Space is: “tingling with anthropomorphic life, dancing, ceremonial, a festival not a machine.” —C. S. Lewis1
“So remember to look up at the stars and not down at your feet. Try to make sense of what you see, and wonder about what makes a universe exist.” —Stephen Hawking2
Empty Space or Populated Heavens?
*This reading experience will be much better if you click this link which will play actual music of planets recorded by NASA.
Elon Musk is driven by the mission to bring human civilization to Mars during his lifetime. If he succeeds we may be living beyond our planet in the near future. Can you imagine flying on a privately made rocket through space? Many of us have picked up the idea that the journey would be a long traverse across a cold, vacuous void. This is reflected in the unimaginative term we have come to prefer for what is out there: space.
As we learn to think about the world the way our Father does, it is helpful to notice that the Bible doesn’t use the word ‘space,’ but rather ‘the heavens.’ This name casts our imagination in a different direction. The way we use the word ‘space’ in other contexts refers basically to emptiness. The idea of the heavens calls out something more “tingling with anthropomorphic life, dancing, ceremonial, a festival not a machine” (Ward).1 While I have called ‘space’ an unimaginative choice, Lewis puts a harsher criticism in the mouth of his hero Ransom in Out of the Silent Planet. While on his way to another planet, Ransom calls the term “a blasphemous libel for this empyrean ocean of radiance in which they swam” (22).3
In his trip through the heavens, Lewis’ fictional Ransom makes several interesting observations that help us re-enchant our imagination about the starry expanse above us. He observes that the light was golden with sharp shadows, and the heat “produced no tendency to drowsiness: rather, intense alacrity. His headache was gone: he felt vigilant, courageous and magnanimous as he had seldom felt on Earth” (19-20).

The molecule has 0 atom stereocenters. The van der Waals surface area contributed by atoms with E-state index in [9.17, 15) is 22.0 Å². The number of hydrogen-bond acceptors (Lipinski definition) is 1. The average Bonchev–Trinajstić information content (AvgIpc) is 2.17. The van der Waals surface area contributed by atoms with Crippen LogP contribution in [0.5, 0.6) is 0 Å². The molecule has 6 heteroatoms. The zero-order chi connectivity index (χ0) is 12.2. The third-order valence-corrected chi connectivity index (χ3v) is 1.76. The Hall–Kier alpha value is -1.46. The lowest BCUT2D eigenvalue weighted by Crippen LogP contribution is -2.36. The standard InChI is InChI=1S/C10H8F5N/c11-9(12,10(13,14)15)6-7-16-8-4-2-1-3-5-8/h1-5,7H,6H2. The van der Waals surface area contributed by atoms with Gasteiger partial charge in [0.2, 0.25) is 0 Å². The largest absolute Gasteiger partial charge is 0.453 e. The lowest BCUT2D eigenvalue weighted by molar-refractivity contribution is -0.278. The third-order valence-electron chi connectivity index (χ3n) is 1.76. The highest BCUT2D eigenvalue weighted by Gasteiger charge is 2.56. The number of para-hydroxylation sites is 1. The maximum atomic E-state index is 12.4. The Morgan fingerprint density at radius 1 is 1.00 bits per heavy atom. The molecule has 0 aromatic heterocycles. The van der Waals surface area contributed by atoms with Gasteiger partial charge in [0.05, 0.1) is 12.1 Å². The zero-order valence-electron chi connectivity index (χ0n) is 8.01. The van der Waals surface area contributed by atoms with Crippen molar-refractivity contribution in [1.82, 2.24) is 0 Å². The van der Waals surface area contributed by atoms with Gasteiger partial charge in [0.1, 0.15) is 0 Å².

But he could not fear… The adventure was too high, its circumstance too ‘solemn’, for any emotion, save a severe delight. A nightmare, long engendered in the modern mind by the mythology that follows in the wake of science, was falling off him. He had read of ‘Space’: at the back of his thinking for years had lurked the dismal fancy of the black, cold vacuity, the utter deadness, which was supposed to separate the worlds. He had not known how much it affected him till now — now that the very name ‘Space’ seemed a blasphemous libel for this empyrean ocean of radiance in which they swam. He could not call it ‘dead;’ he felt life pouring into him from it every moment. How indeed should it be otherwise, since out of this ocean the worlds and all their life had come? He had thought it barren; he saw now that it was the womb of worlds, whose blazing and innumerable offspring looked down nightly even upon the Earth with so many eyes — and here, with how many more! No: Space was the wrong name. Older thinkers had been wiser when they named it simply the heavens — the heavens which declared the glory. (Lewis, 22-23)
What Populates the Heavens
The words of Lewis are powerful, but are they true? On what basis does he imagine the heavens to be brimming with light and life? Light is easy.
And God said, ‘Let there be lights in the expanse of the heavens to separate the day from the night. And let them be for signs and for seasons, and for days and years, and let them be lights in the expanse of the heavens to give light upon the earth.” And it was so. And God made the two great lights—the greater light to rule the day and the lesser light to rule the night—and the stars. And God set them in the expanse of the heavens to give light on the earth, to rule over the day and over the night, and to separate the light from the darkness. And God saw that it was good. (ESV, Gen 1.14-18)4